Anou stepped in after a moment’s hesitation. Verity had already hurried deeper into the nethers of the long glass building, hidden from sight by the fog being pumped from pipes set in the ceiling, by row after row of tomato, chile, potato plants, by the spindly metal equipment measuring air moisture, temperature, soil chemical composition.
Anou sighed and trotted after her.
Verity kept up a running monologue as they wandered through the gigantic complex. She spoke of how a tobacco virus had once slain a whole three rows of her favorite seedlings and how best to manage the pH levels of soil for hydrangeas and how a bird had once flown into the Rose House and stayed there, drowsy from the perfumed air and quiet and warmth, until Verity carried it out. Covertly, Anou turned on her watch to record it all. She needed it for the department meeting in a few days; that was why she was here. Yet she found herself enjoying Verity’s narrative, in a way that she hadn’t enjoyed herself during work for a long time.
Right now, Verity was talking about cutworm infestations in her tomato plants and how much it cost to regrow plants from scraps of their tissue if the worms got to them – in fact how much it cost every time pests of any sort got into the plants.
“And I don't mind if you record me saying so.”
Now it was Anou's turn to be disconcerted. “You knew? – I mean…”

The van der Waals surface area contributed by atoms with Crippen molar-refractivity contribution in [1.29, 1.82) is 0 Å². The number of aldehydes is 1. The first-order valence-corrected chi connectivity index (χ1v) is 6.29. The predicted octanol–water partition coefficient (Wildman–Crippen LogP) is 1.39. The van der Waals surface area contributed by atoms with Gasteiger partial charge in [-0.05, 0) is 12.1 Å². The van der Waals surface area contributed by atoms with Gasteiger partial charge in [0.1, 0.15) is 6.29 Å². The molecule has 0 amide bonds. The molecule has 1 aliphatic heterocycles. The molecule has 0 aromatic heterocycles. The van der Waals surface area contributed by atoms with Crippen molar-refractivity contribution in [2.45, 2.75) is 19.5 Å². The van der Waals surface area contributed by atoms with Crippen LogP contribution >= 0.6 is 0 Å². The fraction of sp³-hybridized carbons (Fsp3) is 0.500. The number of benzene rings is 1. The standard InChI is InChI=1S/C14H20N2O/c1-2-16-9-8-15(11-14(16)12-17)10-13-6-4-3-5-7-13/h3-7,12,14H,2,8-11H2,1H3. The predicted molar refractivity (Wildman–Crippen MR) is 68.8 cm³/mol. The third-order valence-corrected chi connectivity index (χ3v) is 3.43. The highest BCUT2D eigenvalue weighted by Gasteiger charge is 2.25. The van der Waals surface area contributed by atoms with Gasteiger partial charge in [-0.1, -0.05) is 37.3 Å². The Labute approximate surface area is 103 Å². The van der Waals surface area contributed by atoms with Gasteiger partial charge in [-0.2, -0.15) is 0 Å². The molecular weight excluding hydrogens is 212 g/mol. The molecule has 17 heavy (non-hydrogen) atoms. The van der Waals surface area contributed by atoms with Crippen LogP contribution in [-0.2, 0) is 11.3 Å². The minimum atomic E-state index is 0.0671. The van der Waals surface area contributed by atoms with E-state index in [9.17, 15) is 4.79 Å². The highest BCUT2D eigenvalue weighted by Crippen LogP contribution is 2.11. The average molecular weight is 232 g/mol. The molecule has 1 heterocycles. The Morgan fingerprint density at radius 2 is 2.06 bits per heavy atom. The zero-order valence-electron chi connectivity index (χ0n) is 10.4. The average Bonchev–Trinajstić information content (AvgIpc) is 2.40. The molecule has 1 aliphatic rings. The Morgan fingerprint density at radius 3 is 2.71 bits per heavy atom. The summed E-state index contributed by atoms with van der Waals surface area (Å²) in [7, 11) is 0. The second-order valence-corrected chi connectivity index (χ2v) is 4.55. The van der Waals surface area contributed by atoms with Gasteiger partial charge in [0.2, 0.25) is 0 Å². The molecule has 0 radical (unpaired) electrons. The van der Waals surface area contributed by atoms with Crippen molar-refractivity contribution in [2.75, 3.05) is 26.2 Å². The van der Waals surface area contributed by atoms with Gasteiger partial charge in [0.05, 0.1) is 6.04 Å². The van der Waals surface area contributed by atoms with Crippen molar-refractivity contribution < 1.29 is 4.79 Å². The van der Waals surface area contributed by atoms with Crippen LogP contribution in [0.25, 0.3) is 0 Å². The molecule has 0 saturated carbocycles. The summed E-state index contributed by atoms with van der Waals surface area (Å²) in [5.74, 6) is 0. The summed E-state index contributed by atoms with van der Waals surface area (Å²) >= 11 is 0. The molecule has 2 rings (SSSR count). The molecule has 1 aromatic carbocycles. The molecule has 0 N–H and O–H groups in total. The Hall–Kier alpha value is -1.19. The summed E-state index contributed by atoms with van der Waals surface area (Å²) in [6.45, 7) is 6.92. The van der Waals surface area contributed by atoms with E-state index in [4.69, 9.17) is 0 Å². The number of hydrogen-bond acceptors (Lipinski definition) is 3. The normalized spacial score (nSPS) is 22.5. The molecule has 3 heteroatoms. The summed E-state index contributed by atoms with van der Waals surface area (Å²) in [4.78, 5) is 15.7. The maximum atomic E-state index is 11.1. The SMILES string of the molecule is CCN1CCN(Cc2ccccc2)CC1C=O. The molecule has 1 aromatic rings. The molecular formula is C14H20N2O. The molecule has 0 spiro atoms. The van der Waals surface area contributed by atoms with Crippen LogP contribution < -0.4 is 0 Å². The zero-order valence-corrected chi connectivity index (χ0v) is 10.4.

Like Anou, Verity simply laughed it off. “Yes, I have a few friends in the agricultural division. They warned me the complex was being considered for defunding, and that I should expect a visit.”
“I didn't expect one so sincere as you, though.”
“Sincere?” Anou was nonplussed, and the weight of the watch – still recording on her wrist – seemed heavier than before.
“Question: when was the first Absalon tulip bred?”
“1780,” Anou replied, mechanically. She’d rather liked seeing that flower, its rich, chestnut-rouge petals, webbed by gold. A broken tulip, Verity had said it was called. She hadn't thought that a plant – a plant! – could elicit emotion in her. But the tragedy of the single, perfect specimen, made beautiful by a “mosaic virus” and doomed by the same, had nearly made a tear come to her eye.
“See? Sincere. You were paying attention.”